By Mohamed Lakdali
By Mohamed Lakdali
Fez – The National Coordinating Committee for Unemployed Nurses has decided to organize a national march next Thursday, February 4 in Rabat, in protest for the constitutional right to work.
In a statement, the Coordinating Committee said that the number of unemployed nurses increases every year due to the policy adopted by the government to privatize both the health and education sectors, which translates to fewer paid positions allocated by the Government to the Ministry of Health.
“We want Moroccans to know that the oppression and ignorance that the teacher trainees face has similarly been experienced by unemployed nurses since 2012,” Abdullah Mayrouch, a member of the National Coordinating Committee for Unemployed Nurses was quoted by Hespress as saying.
“We face poor living conditions as a result of these government policies that strike at the depth of recent gains in citizens’ rights,” he added.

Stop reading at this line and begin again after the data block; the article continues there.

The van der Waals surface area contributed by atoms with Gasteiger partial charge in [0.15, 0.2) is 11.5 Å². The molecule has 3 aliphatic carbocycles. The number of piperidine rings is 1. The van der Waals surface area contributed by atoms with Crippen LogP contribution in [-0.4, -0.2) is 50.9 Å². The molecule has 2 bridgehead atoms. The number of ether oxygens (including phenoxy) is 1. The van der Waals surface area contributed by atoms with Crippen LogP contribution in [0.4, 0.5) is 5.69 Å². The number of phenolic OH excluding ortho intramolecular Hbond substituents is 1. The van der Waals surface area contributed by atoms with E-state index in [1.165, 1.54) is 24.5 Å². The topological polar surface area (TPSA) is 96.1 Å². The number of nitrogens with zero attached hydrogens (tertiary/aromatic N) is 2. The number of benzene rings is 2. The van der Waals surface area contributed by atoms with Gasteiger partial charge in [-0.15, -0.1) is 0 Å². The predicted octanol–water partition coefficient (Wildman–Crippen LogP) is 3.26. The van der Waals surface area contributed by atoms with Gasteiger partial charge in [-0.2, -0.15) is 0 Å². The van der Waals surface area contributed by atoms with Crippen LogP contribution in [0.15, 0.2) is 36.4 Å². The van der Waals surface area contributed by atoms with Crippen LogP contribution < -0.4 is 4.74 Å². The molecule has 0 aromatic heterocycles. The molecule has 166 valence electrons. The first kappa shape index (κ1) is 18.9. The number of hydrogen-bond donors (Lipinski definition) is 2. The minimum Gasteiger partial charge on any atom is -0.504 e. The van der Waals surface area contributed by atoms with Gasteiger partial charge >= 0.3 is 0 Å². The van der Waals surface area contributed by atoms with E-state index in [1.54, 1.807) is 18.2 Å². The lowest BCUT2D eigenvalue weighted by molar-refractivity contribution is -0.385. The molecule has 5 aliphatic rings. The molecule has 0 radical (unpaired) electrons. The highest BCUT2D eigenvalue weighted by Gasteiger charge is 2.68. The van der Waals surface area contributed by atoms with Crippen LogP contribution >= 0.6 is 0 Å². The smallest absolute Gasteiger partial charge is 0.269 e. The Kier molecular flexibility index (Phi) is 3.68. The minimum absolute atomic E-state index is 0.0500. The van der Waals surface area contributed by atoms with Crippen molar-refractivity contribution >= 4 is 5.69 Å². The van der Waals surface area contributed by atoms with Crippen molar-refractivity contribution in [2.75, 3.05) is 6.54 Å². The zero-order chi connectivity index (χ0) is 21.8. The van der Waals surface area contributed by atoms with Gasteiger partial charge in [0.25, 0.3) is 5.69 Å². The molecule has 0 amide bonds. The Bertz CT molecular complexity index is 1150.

The 2013 graduate with a specialty in anesthesia and recovery reported that “the number of unemployed nurses in all disciplines since 2012 amounts to about 3,000 unemployed,” pointing out that the number of unemployed nurses reaches 400 in some disciplines that have just eight allocated positions.
Mayrouch called for “tomorrow’s teachers” to continue in their struggle until they overthrow harmful decrees, especially those separating training from employment. He explained that teachers have been “victims” since 2007, when they accepted the ordinance requiring them to take an exam after receiving their diploma in order to obtain a job.
“This misstep cost us a lot, and affected other cohorts subjected to the byproducts of this policy,” Mr. Mayrouch said.
The Coordinating Committee called for the government to provide adequate employment positions for all nursing specialties, and to announce recruitment examinations dedicated to paid positions for 2016, as well as a new policy equating an educational diploma to a professional one.
The Coordinating Committee expressed its willingness to carry out all forms of protest in the continued fight for the right to work. “Nurses and recent graduates and students are ready for all types and forms of protest, including sit-ins, hunger strikes and marches,” Mayrouch concluded.